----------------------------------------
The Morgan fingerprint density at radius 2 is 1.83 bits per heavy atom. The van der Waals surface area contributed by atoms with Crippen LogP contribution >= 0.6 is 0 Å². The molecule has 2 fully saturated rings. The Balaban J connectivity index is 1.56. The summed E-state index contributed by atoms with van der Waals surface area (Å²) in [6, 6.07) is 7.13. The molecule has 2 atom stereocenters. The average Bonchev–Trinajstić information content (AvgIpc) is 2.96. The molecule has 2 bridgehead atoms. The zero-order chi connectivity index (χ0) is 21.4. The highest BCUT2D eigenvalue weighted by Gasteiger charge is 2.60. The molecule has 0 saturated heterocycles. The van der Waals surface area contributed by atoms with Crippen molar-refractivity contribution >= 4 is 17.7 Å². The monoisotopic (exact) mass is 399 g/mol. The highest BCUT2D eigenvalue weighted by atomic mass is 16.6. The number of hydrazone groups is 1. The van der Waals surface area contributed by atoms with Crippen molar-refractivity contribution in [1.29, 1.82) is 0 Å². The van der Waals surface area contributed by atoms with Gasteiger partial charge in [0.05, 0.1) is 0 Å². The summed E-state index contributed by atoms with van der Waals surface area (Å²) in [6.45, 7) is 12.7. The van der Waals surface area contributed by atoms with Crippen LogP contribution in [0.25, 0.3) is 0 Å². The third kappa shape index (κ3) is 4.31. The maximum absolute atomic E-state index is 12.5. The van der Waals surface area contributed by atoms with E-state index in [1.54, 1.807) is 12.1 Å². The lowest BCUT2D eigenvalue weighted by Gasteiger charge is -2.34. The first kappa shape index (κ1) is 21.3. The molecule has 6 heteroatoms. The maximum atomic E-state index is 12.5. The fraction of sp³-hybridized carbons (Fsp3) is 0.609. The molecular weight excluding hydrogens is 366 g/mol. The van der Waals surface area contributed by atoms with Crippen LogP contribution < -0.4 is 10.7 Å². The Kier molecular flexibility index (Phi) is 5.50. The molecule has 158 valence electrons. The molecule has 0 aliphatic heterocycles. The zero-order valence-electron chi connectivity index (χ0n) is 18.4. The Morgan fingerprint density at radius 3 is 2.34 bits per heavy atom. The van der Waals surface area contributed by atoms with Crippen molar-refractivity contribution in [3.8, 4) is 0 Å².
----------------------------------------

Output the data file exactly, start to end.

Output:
The Morgan fingerprint density at radius 2 is 1.83 bits per heavy atom. The van der Waals surface area contributed by atoms with Crippen LogP contribution >= 0.6 is 0 Å². The molecule has 2 fully saturated rings. The Balaban J connectivity index is 1.56. The summed E-state index contributed by atoms with van der Waals surface area (Å²) in [6, 6.07) is 7.13. The molecule has 2 atom stereocenters. The average Bonchev–Trinajstić information content (AvgIpc) is 2.96. The molecule has 2 bridgehead atoms. The zero-order chi connectivity index (χ0) is 21.4. The highest BCUT2D eigenvalue weighted by Gasteiger charge is 2.60. The molecule has 0 saturated heterocycles. The van der Waals surface area contributed by atoms with Crippen molar-refractivity contribution >= 4 is 17.7 Å². The monoisotopic (exact) mass is 399 g/mol. The highest BCUT2D eigenvalue weighted by atomic mass is 16.6. The number of hydrazone groups is 1. The van der Waals surface area contributed by atoms with Crippen molar-refractivity contribution in [1.29, 1.82) is 0 Å². The van der Waals surface area contributed by atoms with Gasteiger partial charge in [0.05, 0.1) is 0 Å². The summed E-state index contributed by atoms with van der Waals surface area (Å²) in [6.45, 7) is 12.7. The van der Waals surface area contributed by atoms with Crippen LogP contribution in [0.25, 0.3) is 0 Å². The third kappa shape index (κ3) is 4.31. The maximum absolute atomic E-state index is 12.5. The van der Waals surface area contributed by atoms with E-state index in [1.54, 1.807) is 12.1 Å². The lowest BCUT2D eigenvalue weighted by Gasteiger charge is -2.34. The first kappa shape index (κ1) is 21.3. The molecule has 6 heteroatoms. The maximum atomic E-state index is 12.5. The fraction of sp³-hybridized carbons (Fsp3) is 0.609. The molecular weight excluding hydrogens is 366 g/mol. The van der Waals surface area contributed by atoms with Crippen LogP contribution < -0.4 is 10.7 Å². The Kier molecular flexibility index (Phi) is 5.50. The molecule has 158 valence electrons. The molecule has 0 aliphatic heterocycles. The zero-order valence-electron chi connectivity index (χ0n) is 18.4. The Morgan fingerprint density at radius 3 is 2.34 bits per heavy atom. The van der Waals surface area contributed by atoms with Crippen molar-refractivity contribution in [3.8, 4) is 0 Å².